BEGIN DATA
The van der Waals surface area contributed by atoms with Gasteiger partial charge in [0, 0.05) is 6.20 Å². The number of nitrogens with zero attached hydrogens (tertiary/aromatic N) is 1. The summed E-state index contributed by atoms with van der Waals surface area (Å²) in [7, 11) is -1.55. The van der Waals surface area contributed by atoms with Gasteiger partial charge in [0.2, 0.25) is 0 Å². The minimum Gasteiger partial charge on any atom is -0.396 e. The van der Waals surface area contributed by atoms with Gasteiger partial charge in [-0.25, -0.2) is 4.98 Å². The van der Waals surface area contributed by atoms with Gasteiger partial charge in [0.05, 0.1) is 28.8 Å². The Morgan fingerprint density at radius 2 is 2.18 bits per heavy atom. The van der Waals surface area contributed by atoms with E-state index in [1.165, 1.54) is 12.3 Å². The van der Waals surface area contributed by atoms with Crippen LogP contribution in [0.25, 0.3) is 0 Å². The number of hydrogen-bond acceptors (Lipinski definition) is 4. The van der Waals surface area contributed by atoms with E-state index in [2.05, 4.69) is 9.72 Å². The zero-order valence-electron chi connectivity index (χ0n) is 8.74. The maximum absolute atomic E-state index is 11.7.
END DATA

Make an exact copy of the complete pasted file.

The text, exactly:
The van der Waals surface area contributed by atoms with Gasteiger partial charge in [0, 0.05) is 6.20 Å². The number of nitrogens with zero attached hydrogens (tertiary/aromatic N) is 1. The summed E-state index contributed by atoms with van der Waals surface area (Å²) in [7, 11) is -1.55. The van der Waals surface area contributed by atoms with Gasteiger partial charge in [0.2, 0.25) is 0 Å². The minimum Gasteiger partial charge on any atom is -0.396 e. The van der Waals surface area contributed by atoms with Gasteiger partial charge in [-0.25, -0.2) is 4.98 Å². The van der Waals surface area contributed by atoms with Gasteiger partial charge in [0.05, 0.1) is 28.8 Å². The Morgan fingerprint density at radius 2 is 2.18 bits per heavy atom. The van der Waals surface area contributed by atoms with E-state index in [1.165, 1.54) is 12.3 Å². The van der Waals surface area contributed by atoms with Crippen LogP contribution in [0.25, 0.3) is 0 Å². The number of hydrogen-bond acceptors (Lipinski definition) is 4. The van der Waals surface area contributed by atoms with E-state index in [2.05, 4.69) is 9.72 Å². The zero-order valence-electron chi connectivity index (χ0n) is 8.74. The maximum absolute atomic E-state index is 11.7.